Colin Scott, Chivas Regal’s master blender visited Jakarta last weekend on Friday, 10th March 2017. He’s in town for the launch of Chivas Regal Extra, a non age statement blend that highlights a sherry cask influence. It’s been around in the overseas market since 2014, but only now it’s officially released for Indonesia. We were very fortunate to have a private chat with the legend himself at Fable SCBD.
To me personally, Chivas is a universally known name and something I’ve been drinking since my college days; so meeting Colin Scott is akin to meeting the composer of a classic hit that everyone loves.
I was joined by another society member, Howard and we walked up the stairs to Fable and joined in with the crowd from the media, we managed to get a sofa closest to Colin Scott’s, he’s accompanied by Pernod Ricard Indonesia’s Managing Director, Mr. Edhi Sumadi. Soon, the press conference started and Chivas Regal Extra is officially launched in Indonesia. This was followed by Q&A session from the media, then it’s our private time with Mr. Sumadi and Colin Scott. We talked about whisky, his views on certain Chivas expressions, and some other random stuff. Below our heavily summarised and edited excerpts from the conversation:
Howard brought with him the Japan exclusive Chivas Regal 12 years old Mizunara, which he intended for Colin Scott to sign. Upon learning that I had none with me, he signed it and wrote “Howard – please share.”
So, Colin, Sir, this is a very interesting expression we have from the Chivas range, the Mizunara, can you tell us what’s the idea behind this one?
Well, Japan and Scotland have a long relationship when it comes to whisky. In the early days of Japanese whisky industry, a young Japanese man came to Scotland to learn whisky making, married a Scottish woman and together they went back to Japan to help establish the Yamazaki distillery. It was the early 1900s, he brought back the Scottish way of making whisky, applied it to his homeland and now look at the Japanese whisky industry, the great stuff they make, the distinct character the Japanese whisky have, the brilliant master blenders, we have so much respect for them. That is why we decided to create a Chivas Regal that pays tribute to all these. We managed to source the rare mizunara oak with the help of Chivas Japan and friends from the industry in Japan. The end result is a unique blend, one that has Japan at its heart.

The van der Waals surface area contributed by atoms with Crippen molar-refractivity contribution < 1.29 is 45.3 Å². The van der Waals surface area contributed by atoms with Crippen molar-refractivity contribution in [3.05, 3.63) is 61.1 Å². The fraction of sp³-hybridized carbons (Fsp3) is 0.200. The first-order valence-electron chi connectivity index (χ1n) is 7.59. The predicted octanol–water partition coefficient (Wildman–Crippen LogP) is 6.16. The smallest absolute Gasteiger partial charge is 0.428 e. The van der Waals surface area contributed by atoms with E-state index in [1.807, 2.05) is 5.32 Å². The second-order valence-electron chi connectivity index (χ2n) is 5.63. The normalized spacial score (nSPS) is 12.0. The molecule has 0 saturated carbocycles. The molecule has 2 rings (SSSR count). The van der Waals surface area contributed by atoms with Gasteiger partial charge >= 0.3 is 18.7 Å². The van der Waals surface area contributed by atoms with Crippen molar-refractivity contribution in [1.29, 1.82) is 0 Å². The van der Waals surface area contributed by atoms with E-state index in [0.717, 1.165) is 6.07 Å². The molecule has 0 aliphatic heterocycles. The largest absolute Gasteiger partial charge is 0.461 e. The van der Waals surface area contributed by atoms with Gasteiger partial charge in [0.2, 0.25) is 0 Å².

Note: Colin didn’t say any name, but was certainly referring to Masataka Taketsuru, the Father of Japanese Whisky. You can read more about him here
Chivas 12 have been around for hundreds of years, how different would you say the original is from the ones we have today?
It’s not so old, it’s just a little over a hundred years old. Created around the early 19th Century. To be honest the earliest written record we have of the Chivas 12 was from 1920s, we don’t really have a sample of the original but if you look back at the descriptions and the blends involved, you can know the flavour profile and the style of the Chivas house, this is what we worked with. The oldest bottle we managed to sample was one from the 1950s. A fellow whisky expert and writer, Dave Broom managed to get his hands on it and brought it to our headquarters. We were surprised that it even existed. He was kind enough for us to do sampling, and we tasted it alongside Chivas 12 from other eras, the 70s, the 80s and everyone was delightfully surprised, they’re all not very different from one another. At its heart, the Chivas style which is smooth and powerful have never changed. Sure if you go into details and you’re an expert you can pick out much so more notes, there are subtle differences, but the style that is Chivas Regal 12 remains consistent.
So your favourite whisky is Chivas Regal 18, now what is your favourite single malt?
(Laughs) Why are you asking this question to a blender? there’s nothing wrong with blended Scotch is there?
(Howard and me having a nervous chuckle; but in all fairness, we are really curious, for someone who works with possibly millions of combinations, which particular one is his favourite?
Of course I don’t subscribe to the idea that single malt is always superior to blends. In fact my all time favourite is Hibiki 17, a blend.)
No, nothing wrong, I’m just curious, you see nowadays the market is all about single malts, I thought I wanted to know your pick
I believe everyone should drink and believe what they want, if you love single malts, good for you. But trust me, there are so many great blended whiskies out there. Traditionally whisky is all about blends. Try them and get the message across.
Having said that, if I have to really choose a single malt, It’d be Scapa. It’s delicious and it’s from my hometown! I’m from Orcadia.
About Colin Scott, Custodian Master Blender for Chivas Regal: Following the tradition of his father and grandfather who dedicated their lives to the Scotch whisky industry before him, Colin Scott became Master Blender in 1989. In 1997, he created the Chivas Regal 18. He has been the guardian of the Chivas Regal smooth signature style ever since.